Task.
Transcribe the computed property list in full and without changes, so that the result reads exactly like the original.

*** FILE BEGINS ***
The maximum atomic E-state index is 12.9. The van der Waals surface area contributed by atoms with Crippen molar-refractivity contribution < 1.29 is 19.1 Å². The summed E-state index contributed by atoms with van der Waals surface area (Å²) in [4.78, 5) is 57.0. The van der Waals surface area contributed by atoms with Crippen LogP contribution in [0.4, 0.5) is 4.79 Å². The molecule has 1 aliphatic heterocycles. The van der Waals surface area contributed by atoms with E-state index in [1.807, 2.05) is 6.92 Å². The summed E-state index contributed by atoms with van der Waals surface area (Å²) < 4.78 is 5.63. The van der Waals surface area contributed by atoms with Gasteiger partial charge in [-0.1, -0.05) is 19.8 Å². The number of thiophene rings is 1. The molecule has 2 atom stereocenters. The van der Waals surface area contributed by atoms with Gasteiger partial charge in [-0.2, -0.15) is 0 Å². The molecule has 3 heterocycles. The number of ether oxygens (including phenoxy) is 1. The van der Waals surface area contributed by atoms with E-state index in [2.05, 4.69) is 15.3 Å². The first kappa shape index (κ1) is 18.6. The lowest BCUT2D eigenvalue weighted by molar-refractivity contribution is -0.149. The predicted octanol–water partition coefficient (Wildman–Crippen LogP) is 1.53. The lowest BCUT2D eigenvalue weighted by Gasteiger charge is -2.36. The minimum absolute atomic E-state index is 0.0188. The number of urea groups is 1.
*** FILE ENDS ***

The maximum atomic E-state index is 12.9. The van der Waals surface area contributed by atoms with Crippen molar-refractivity contribution < 1.29 is 19.1 Å². The summed E-state index contributed by atoms with van der Waals surface area (Å²) in [4.78, 5) is 57.0. The van der Waals surface area contributed by atoms with Crippen LogP contribution in [0.4, 0.5) is 4.79 Å². The molecule has 1 aliphatic heterocycles. The van der Waals surface area contributed by atoms with E-state index in [1.807, 2.05) is 6.92 Å². The summed E-state index contributed by atoms with van der Waals surface area (Å²) < 4.78 is 5.63. The van der Waals surface area contributed by atoms with Gasteiger partial charge in [-0.1, -0.05) is 19.8 Å². The number of thiophene rings is 1. The molecule has 2 atom stereocenters. The van der Waals surface area contributed by atoms with Gasteiger partial charge in [-0.2, -0.15) is 0 Å². The molecule has 3 heterocycles. The number of ether oxygens (including phenoxy) is 1. The van der Waals surface area contributed by atoms with E-state index in [2.05, 4.69) is 15.3 Å². The first kappa shape index (κ1) is 18.6. The lowest BCUT2D eigenvalue weighted by molar-refractivity contribution is -0.149. The predicted octanol–water partition coefficient (Wildman–Crippen LogP) is 1.53. The lowest BCUT2D eigenvalue weighted by Gasteiger charge is -2.36. The minimum absolute atomic E-state index is 0.0188. The number of urea groups is 1.